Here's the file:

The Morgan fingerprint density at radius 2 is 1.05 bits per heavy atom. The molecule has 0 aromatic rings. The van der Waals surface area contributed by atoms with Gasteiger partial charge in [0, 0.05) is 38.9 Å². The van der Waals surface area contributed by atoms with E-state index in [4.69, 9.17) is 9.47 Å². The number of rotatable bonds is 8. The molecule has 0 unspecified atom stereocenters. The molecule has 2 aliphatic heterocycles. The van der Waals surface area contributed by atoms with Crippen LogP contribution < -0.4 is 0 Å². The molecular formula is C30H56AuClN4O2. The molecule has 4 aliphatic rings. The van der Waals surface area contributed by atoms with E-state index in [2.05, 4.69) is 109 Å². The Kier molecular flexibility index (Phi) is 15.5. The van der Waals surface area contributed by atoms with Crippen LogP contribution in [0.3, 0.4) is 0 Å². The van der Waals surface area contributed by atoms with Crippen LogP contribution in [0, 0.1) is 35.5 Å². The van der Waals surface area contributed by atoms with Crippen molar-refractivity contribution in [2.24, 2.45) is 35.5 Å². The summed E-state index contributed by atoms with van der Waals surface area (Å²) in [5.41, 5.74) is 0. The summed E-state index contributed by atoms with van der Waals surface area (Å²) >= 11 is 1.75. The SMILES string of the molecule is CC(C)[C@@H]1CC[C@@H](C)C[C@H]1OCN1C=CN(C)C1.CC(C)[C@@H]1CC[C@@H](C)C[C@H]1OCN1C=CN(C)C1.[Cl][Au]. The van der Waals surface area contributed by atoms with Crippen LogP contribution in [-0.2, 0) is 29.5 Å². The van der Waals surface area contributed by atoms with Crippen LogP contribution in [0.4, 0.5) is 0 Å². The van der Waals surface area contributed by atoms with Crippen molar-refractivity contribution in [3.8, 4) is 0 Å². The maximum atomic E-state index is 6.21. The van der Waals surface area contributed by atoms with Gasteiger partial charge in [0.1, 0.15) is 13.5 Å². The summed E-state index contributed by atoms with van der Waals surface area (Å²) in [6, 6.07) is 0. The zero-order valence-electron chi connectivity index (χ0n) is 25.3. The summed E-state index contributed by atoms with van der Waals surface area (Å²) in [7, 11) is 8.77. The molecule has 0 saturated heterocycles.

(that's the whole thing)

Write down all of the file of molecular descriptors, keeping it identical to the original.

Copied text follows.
The Morgan fingerprint density at radius 2 is 1.05 bits per heavy atom. The molecule has 0 aromatic rings. The van der Waals surface area contributed by atoms with Gasteiger partial charge in [0, 0.05) is 38.9 Å². The van der Waals surface area contributed by atoms with E-state index in [4.69, 9.17) is 9.47 Å². The number of rotatable bonds is 8. The molecule has 0 unspecified atom stereocenters. The molecule has 2 aliphatic heterocycles. The van der Waals surface area contributed by atoms with Crippen LogP contribution < -0.4 is 0 Å². The molecular formula is C30H56AuClN4O2. The molecule has 4 aliphatic rings. The van der Waals surface area contributed by atoms with E-state index in [2.05, 4.69) is 109 Å². The Kier molecular flexibility index (Phi) is 15.5. The van der Waals surface area contributed by atoms with Crippen LogP contribution in [0.3, 0.4) is 0 Å². The van der Waals surface area contributed by atoms with Crippen LogP contribution in [0, 0.1) is 35.5 Å². The van der Waals surface area contributed by atoms with Crippen molar-refractivity contribution in [2.24, 2.45) is 35.5 Å². The summed E-state index contributed by atoms with van der Waals surface area (Å²) in [5.41, 5.74) is 0. The summed E-state index contributed by atoms with van der Waals surface area (Å²) >= 11 is 1.75. The SMILES string of the molecule is CC(C)[C@@H]1CC[C@@H](C)C[C@H]1OCN1C=CN(C)C1.CC(C)[C@@H]1CC[C@@H](C)C[C@H]1OCN1C=CN(C)C1.[Cl][Au]. The van der Waals surface area contributed by atoms with Crippen LogP contribution in [-0.2, 0) is 29.5 Å². The van der Waals surface area contributed by atoms with Crippen LogP contribution in [0.4, 0.5) is 0 Å². The van der Waals surface area contributed by atoms with Crippen molar-refractivity contribution in [3.8, 4) is 0 Å². The maximum atomic E-state index is 6.21. The van der Waals surface area contributed by atoms with Gasteiger partial charge in [0.1, 0.15) is 13.5 Å². The summed E-state index contributed by atoms with van der Waals surface area (Å²) in [6, 6.07) is 0. The zero-order valence-electron chi connectivity index (χ0n) is 25.3. The summed E-state index contributed by atoms with van der Waals surface area (Å²) in [7, 11) is 8.77. The molecule has 0 saturated heterocycles.